Barclays was in a "state of denial" over regulatory concerns with the bank following the Libor scandal, Bank of England Governor Sir Mervyn King told the Treasury Select Committee today.
Sir Mervyn said there were "genuine and deep" concerns among regulators over governance and a loss of confidence in the bank's bosses.
He added that Barclays had been found to "sail close to the wind" a number of times with regulators, which indicated a worrying pattern of behaviour.
But he said that the Barclays board had failed to take on-board the seriousness of regulatory concerns.
Asked when he was made aware of the Libor-rigging, Sir Mervyn replied:
The committee then turned to Bank Deputy Governor Paul Tucker about a New York Federal Reserve report in 2008 that flagged "deliberate misreporting" of Libor.
Mr Tucker said the report did not "set alarm bells ringing" that dishonesty was taking place but it did raise concerns about "credibility".
Sir Mervyn came into the debate and added:
Explaining his role in Barclays chief executive Bob Diamond's departure, the Governor said:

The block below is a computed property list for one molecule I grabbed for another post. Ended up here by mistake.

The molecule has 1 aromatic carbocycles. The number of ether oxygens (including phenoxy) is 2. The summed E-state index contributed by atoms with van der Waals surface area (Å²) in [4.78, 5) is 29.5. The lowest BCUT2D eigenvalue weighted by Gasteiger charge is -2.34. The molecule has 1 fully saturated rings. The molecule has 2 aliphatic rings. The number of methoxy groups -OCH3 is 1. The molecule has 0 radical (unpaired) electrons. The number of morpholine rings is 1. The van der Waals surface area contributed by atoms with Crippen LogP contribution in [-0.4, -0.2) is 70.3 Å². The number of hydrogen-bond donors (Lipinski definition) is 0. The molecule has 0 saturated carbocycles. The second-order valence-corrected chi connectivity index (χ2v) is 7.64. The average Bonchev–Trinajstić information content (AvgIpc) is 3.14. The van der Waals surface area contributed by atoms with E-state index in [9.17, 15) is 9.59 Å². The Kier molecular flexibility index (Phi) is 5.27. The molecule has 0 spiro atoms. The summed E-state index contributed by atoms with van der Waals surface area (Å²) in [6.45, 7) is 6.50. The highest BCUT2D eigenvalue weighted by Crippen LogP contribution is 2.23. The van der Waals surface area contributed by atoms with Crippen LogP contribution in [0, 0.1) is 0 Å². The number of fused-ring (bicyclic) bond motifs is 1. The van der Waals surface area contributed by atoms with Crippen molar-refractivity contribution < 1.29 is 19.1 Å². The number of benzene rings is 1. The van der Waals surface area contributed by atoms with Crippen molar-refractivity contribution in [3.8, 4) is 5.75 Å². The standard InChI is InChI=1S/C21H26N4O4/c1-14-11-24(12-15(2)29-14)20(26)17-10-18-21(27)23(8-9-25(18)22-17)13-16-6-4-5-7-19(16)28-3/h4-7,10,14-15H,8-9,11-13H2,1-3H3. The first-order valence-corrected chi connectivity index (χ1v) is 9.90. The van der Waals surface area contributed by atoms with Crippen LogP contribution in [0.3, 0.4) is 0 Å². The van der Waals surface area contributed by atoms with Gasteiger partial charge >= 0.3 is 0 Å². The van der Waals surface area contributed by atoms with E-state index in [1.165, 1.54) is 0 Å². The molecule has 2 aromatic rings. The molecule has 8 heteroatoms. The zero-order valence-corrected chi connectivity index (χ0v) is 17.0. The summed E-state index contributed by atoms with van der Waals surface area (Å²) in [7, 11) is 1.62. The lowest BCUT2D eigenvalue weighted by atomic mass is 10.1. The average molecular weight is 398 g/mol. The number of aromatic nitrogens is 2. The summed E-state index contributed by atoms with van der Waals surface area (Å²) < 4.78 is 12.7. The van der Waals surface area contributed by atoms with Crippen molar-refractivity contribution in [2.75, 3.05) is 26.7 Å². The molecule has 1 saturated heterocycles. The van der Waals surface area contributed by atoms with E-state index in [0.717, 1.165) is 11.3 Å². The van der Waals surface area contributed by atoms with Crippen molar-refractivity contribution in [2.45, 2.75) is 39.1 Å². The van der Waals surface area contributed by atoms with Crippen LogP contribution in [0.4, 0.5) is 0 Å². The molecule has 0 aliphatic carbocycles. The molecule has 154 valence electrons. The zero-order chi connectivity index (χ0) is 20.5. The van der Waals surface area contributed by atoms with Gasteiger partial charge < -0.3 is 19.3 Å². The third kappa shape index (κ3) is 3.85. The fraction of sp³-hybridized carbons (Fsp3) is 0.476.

Sir Mervyn said it was acceptable to "sail close to the wind" once or twice but when it kept recurring "you have to ask questions about the navigational skills of the captain on the bridge". He added later:
It emerged last week that Sir Mervyn told Barclays chairman Marcus Agius that Mr Diamond no longer had the support of regulators before he quit.
But MPs have accused Mr Diamond of being "less than candid" after he played down the fraught relationship between the bank and regulators in recent months.
Mr Diamond is now facing calls to reappear before the cross-party committee.
His conversations with Mr Tucker have also been in sharp focus today after email exchanges were released showing personal congratulations from Mr Diamond on news of Mr Tucker's promotion to deputy governor.
In emails sent on December 11 2008, Mr Diamond wrote:
Mr Tucker replied: